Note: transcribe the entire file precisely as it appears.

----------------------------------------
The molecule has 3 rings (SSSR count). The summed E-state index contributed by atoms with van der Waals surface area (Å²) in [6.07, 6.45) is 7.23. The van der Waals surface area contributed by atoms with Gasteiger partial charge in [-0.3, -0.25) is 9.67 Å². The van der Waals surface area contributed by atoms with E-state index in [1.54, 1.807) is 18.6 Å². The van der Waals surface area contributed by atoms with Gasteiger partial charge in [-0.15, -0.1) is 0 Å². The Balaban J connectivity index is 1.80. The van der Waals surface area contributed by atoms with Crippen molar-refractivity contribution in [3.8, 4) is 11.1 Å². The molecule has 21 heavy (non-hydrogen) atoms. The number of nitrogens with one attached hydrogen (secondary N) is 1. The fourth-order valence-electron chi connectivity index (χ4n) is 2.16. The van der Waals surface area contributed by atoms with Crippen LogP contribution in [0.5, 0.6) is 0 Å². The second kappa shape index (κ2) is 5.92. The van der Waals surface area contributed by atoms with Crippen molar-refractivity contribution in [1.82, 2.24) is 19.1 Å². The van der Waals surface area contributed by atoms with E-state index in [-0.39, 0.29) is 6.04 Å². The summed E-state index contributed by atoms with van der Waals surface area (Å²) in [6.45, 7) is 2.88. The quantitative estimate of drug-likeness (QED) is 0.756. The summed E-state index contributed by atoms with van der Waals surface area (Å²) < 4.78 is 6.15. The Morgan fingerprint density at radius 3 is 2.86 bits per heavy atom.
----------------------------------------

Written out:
The molecule has 3 rings (SSSR count). The summed E-state index contributed by atoms with van der Waals surface area (Å²) in [6.07, 6.45) is 7.23. The van der Waals surface area contributed by atoms with Gasteiger partial charge in [-0.3, -0.25) is 9.67 Å². The van der Waals surface area contributed by atoms with E-state index in [1.54, 1.807) is 18.6 Å². The van der Waals surface area contributed by atoms with Gasteiger partial charge in [-0.15, -0.1) is 0 Å². The Balaban J connectivity index is 1.80. The van der Waals surface area contributed by atoms with Crippen molar-refractivity contribution in [3.8, 4) is 11.1 Å². The molecule has 21 heavy (non-hydrogen) atoms. The number of nitrogens with one attached hydrogen (secondary N) is 1. The fourth-order valence-electron chi connectivity index (χ4n) is 2.16. The van der Waals surface area contributed by atoms with Crippen LogP contribution in [0.5, 0.6) is 0 Å². The second kappa shape index (κ2) is 5.92. The van der Waals surface area contributed by atoms with Crippen molar-refractivity contribution in [1.82, 2.24) is 19.1 Å². The van der Waals surface area contributed by atoms with E-state index in [-0.39, 0.29) is 6.04 Å². The summed E-state index contributed by atoms with van der Waals surface area (Å²) in [6.45, 7) is 2.88. The quantitative estimate of drug-likeness (QED) is 0.756. The summed E-state index contributed by atoms with van der Waals surface area (Å²) < 4.78 is 6.15. The Morgan fingerprint density at radius 3 is 2.86 bits per heavy atom.